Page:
It’s been a while since I posted. I’ve just been very busy. But I’m happy to bring you this interview with designer Eric B. Vogel. Eric’s newest game is Don’t Turn Your Back. It’s a game set in Evil Hat Production’s Don’t Rest Your Head universe. In this deckbuilder players visit The Mad City and must deal with the … interesting inhabitants there.
Tom: Hi Eric. Thanks for joining me for the interview. First let’s talk about Don’t Turn Your Back. How did you get involved in Don’t Turn Your Back?
Eric: Well I designed it, initially on spec. Most of my work for Evil Hat Productions has been by commission, but not in this case. I initially started designing the game with a different theme, with the idea of pitching it to a different publisher. However, once the design game together, I realized it was a perfect fit for the setting of the Don’t Rest Your Head RPG, the “Mad City.” I had been trying to come up with a game idea that would be a good fit for that setting for a couple of years, so I was very happy to discover how well this theme fit the mechanics. I pitched a version that was very close to the final game mechanically to Fred Hicks and Chris Hanrahan of Evil Hat, and they bought it.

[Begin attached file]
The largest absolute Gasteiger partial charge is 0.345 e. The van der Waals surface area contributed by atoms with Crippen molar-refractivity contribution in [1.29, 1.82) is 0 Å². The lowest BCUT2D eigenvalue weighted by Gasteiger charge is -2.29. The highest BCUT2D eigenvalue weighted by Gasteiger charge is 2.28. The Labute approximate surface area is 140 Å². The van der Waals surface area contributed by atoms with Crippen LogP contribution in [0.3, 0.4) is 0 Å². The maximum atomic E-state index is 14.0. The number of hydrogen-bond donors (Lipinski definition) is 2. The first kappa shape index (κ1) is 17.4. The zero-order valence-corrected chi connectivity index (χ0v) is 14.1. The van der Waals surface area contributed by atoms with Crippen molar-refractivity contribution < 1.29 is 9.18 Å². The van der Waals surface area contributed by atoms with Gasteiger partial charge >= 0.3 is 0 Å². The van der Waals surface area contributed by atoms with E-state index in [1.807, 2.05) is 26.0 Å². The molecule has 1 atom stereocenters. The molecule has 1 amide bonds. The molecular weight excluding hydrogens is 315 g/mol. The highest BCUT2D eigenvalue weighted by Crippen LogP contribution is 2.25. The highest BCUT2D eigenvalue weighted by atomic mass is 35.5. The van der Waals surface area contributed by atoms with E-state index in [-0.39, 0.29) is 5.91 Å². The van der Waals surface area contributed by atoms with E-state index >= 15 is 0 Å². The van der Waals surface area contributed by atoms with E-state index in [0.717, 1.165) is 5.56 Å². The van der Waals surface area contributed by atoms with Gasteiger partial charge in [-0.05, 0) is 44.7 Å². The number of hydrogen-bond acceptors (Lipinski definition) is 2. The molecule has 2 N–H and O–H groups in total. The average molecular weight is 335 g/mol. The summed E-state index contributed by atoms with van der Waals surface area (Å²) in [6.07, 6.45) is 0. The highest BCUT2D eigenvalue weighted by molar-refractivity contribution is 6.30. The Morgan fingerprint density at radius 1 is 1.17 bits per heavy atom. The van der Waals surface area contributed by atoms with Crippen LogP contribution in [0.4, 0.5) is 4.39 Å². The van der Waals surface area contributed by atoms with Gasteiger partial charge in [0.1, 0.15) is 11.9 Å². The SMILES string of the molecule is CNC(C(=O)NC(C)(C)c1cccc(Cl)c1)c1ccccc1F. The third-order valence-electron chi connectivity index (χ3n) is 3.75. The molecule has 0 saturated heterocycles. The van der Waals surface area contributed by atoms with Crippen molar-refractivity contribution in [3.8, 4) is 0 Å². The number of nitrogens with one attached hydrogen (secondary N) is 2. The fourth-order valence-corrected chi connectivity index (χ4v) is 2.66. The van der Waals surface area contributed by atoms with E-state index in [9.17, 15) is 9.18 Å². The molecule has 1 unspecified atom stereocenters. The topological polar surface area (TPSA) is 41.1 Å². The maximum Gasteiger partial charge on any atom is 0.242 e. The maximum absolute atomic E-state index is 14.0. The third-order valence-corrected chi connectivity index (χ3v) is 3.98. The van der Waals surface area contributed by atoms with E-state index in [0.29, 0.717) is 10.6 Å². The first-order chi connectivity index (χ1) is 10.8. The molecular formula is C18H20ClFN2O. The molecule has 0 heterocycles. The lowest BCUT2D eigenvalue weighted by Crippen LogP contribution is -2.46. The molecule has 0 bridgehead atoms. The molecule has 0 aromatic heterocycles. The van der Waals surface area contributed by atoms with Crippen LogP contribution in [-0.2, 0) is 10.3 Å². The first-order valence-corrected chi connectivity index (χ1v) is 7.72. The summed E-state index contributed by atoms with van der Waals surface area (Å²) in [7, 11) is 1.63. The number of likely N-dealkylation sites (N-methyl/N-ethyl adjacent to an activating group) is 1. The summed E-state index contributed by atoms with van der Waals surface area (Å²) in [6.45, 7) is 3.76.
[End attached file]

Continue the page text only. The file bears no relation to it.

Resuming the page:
Tom: What is unique about it besides the theme? Why should I buy it?
Eric: The game is my most distinctive and original game, mechanically. It involves a unique synthesis of deckbuilding and worker placement mechanics, in which you cards function like workers, and do different things depending upon what part of the board you place them. It involves elements of worker placement, deckbuilding, and majority control. It is fairly easy to learn, but still has a lot of different strategic paths, so I think the game has appeal for a wide variety of gamers.